It’s been an interesting 36 hours, but one that has a silver lining.

No cricket for a day brought the silly squad out, and now everyone’s had their say, most notably about Pietersen, and less about the folly of Downton and the first plays of Colin Graves.

The South Africans did for Ireland in a big way, and the full test nation lobby has a little string to its bow.

There’s been the John Etheridge stuff which I’ve probably talked about too much. But it’s been revelatory.

Then there’s been another of our favourtie sponsored interviews, and Stuart Broad does little to disprove “the book” and its little take on our fading star.

But we don’t have perspective, we have guesswork, we have sneering superiority, we have arrogance. Oh well. Let’s move on. (oh dear, I sounded just like them).

Two games tonight, game threads to follow. I think we can say, without fear or favour, judging by hit rates and visitor numbers, that after a month re-establishing myself, the blog is back.



Let us go back to 26 November 1998. On that sad date Doug Ibbotson passed away. For those of a certain age, his columns in WCM were an entertaining and enlightening read. For the vast majority on here, you probably didn’t have a scooby who he was until this week. I’m not au fait with all the facts but I do believe his column in WCM was taken over by one Paul Newman. Now there’s a name we know and cherish. Invoking Doug Ibbotson’s legacy is up there with the most bizarre items of the last year in blogging, and I’ve had a few.

OK. So we’ve seen the events of the last 24 hours. John tweeted me a silly message. I took a little bit of umbrage at it, and replied. Then I got, frankly, a ton of old twaddle from John, objecting to my use of a picture of venerable old Doug as this blog’s “blavatar”. I’ve replaced it with one of Allan Stanford now, and am expecting a tweet from Norman Collier or Giles Clarke to say I’m reminding them of their dealings with this crook.

Then you lot stepped in. Thanks for the support and all that, but there’s no need, and while what you write is your own responsibility, I am not going to be split from the support I get. We all have views and I don’t agree with all of you all the time. I don’t want this to be an echo chamber. For personal reasons, I am not keen on Hillsborough references, for example. One thing doing this blog is that I’ve developed a marginally thicker skin, and am very solid in my position in writing my own views on the administration of the game in this country. I hear a lot of things that no-one told me about last year. I share them with you, or at least cast my views in weighing up the position at time. I’m not actually bothered at all by the “quite unpleasant” stuff because that’s water off a duck’s back. I’m not popular, I know that, among our writers such as they are bothered, but ask those who do talk to me online and they’ll give you a different view, I’m sure.

I am bothered with the bit John left out of his comment this morning – the bit about “guesswork”. This is one stage away from “conspiracy theorists” and our pigeonholing as a bunch of tin foil hat merchants. I’m not that and very comfortable in my own skin in that regard. Being challenged is still tricky for me, but I’m not underestimating the support behind me. As KP would say “it’s very humbling” (as would Stuart Broad). For instance, I’ve contended on here since the Dean Wilson tweet last year when he revealed that Downton was very approachable behind the scenes, that Downton was an awful public performer. I have said, at times, it is cowardice. I’ve said it all year long, despite the media assuring us in the early days he was “nice old Paul” and that he would be a refreshing new face. Now we see the media really turning on him for ducking out of the last press conference and sticking Joe Root up. Brenkley, who I’ve really laid into, was spot on in his piece (I don’t want to hate reporters, in the same way I don’t want to hate anyone). My “guesswork” seems to have been slightly more accurate than those who have their jobs in this industry. It might be luck, it probably is, but I negotiate in my day job and you need to try to read people – I suspect most of us do – and he seemed an obvious all style, no substance type to me.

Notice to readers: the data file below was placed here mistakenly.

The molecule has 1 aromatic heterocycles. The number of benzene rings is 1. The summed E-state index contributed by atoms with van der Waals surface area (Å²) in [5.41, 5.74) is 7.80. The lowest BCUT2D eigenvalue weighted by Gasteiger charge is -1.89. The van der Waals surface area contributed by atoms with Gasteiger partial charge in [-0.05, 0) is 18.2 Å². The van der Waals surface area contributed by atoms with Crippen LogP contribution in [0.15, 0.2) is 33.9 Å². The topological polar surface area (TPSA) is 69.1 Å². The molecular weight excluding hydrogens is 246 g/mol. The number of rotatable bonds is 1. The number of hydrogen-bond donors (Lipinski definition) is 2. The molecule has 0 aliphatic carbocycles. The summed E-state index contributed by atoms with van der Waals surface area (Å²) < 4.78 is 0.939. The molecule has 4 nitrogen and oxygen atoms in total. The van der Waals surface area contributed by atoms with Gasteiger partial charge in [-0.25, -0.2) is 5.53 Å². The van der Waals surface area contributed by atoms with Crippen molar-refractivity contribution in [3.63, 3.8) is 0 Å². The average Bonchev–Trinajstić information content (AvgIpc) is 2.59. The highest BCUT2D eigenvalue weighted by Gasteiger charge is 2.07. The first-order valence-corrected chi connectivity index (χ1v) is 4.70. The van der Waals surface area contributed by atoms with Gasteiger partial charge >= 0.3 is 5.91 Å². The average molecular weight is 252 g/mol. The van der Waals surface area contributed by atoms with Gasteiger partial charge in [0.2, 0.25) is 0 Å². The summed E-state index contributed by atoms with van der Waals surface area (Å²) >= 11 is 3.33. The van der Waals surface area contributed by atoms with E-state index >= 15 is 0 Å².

We “guess” because you’ve been proved wrong, reporters, and with few exceptions we find it hard to take what is said without feeling let down. I’m incredibly pissed off that this Graves comment has focused on KP and not on the potential impact at the organisation he takes over. So we have more attack pieces on Pietersen – today’s one in the Guardian about pouring scorn on England is rich – and Selfey’s lament yesterday being the only one to really focus on Downton that I’ve seen. Yes, I read John’s piece in the Sun, too.

I say it once, I’ll say it again. This is not about KP, it’s about how the game is run, and how fans are excluded by many manners of means. Some try to paint me as something I am not (a KP fanboy – I love his batting, thought him being dropped was terribly wrong, and not sure I want to see him back). It’s not being bought here. I don’t doubt how little influence I have, but it’s funny how our agenda points still keep being raised. A year on “outside cricket” is still going strong. I suspect “positive influence” will be joining it. I’m certainly the first, and doubt I’m the second. But we are still here, different venue, same points.

Thanks for all the supportive comments. I’ll buy you a beer if we ever should meet……

(Note – this post was written on a mobile connection so no bells and whistles. Any edits will be this evening, where I’ll try to keep up with you lot and watch some more of Season 2 of House of Cards.)

PS – John, I lost my wallet in Adelaide in 2006. If you find it, lost in Glenelg, then please keep it safe for me.